The effectiveness of thymectomy on seronegative generalized myasthenia gravis: comparing with seropositive cases

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Abstract

Objectives –

To investigate the efficacy of thymectomy between patients with seronegative myasthenia gravis (SNMG) and seropositive myasthenia gravis (SPMG).

Methods –

We present here the first Taiwanese retrospective paired cohort study comparing the effectiveness of thymectomy among 16 seronegative and 32 seropositive MG patients after matching for age-of-onset and time-to-thymectomy, and following up over a mean of 35 ± 20 (7–86) months. Clinical characteristics and complete stable remission (CSR) rates were compared and analyzed between the groups.

Results –

There were no major clinical differences between the two groups except for our finding of a lower percentage of SNMG receiving preoperative plasmapheresis or human immunoglobulin than SPMG (31% for SNMG vs 72% for SPMG, P = 0.007). CSR rates calculated using the Kaplan–Meier method were similar in the two groups (38% for SNMG vs 50% for SPMG, P = 0.709). The median time for CSR was 47.4 months for SNMG and 48.2 months for SPMG. Thymic hyperplasia were the most common pathology (69% for SNMG vs 88% for SPMG, P = 0.24). During the follow-up period, we found no group difference on prednisolone or pyridostigmine dosages. Significant postoperative dosage reductions on pyridostigmine, but not on prednisolone, were found in both groups.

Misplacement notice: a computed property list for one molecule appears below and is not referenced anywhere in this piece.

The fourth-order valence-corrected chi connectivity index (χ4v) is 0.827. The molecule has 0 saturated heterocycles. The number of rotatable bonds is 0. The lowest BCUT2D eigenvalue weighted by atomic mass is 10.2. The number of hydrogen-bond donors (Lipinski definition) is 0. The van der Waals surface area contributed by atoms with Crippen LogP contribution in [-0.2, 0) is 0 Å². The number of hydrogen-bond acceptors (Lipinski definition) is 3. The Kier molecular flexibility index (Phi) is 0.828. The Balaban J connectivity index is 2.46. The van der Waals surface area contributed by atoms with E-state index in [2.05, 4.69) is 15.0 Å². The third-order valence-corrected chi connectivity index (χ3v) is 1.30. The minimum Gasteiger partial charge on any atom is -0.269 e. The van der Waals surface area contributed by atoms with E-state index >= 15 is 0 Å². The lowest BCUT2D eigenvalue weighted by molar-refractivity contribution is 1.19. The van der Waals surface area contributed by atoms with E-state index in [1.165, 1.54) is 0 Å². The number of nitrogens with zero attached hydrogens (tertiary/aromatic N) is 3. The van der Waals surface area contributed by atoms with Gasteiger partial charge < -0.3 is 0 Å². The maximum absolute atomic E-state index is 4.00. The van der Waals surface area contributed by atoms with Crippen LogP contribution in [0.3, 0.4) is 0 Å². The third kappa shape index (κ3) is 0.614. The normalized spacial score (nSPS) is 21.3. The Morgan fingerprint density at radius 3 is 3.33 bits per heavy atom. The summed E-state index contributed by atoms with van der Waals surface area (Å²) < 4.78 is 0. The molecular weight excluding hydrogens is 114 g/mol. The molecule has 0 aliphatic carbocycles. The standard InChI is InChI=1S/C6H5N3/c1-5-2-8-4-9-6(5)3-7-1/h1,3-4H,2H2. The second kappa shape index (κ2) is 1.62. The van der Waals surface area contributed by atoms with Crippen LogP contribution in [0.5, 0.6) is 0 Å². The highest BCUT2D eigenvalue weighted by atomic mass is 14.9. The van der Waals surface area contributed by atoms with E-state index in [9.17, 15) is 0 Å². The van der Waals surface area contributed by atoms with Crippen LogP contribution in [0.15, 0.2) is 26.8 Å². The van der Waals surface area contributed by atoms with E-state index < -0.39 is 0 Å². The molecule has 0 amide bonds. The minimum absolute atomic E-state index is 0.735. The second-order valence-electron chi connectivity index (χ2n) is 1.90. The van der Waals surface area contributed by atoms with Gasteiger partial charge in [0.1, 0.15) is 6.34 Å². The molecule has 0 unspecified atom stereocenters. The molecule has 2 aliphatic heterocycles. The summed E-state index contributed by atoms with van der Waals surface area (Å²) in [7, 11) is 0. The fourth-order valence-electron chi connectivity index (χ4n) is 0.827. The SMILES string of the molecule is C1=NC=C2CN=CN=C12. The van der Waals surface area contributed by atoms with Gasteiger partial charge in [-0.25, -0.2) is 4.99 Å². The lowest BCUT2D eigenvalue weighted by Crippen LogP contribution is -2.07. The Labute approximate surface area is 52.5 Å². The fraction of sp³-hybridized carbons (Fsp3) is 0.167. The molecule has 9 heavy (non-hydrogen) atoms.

Conclusions –

Thymectomy has a comparable response among SNMG and SPMG in our study. Thymic hyperplasia is prevalent in our SNMG patients and thymectomy may also be a therapeutic option to increase the probability of remission or improvement in SNMG. More prospective controlled trial will be helpful in the future.

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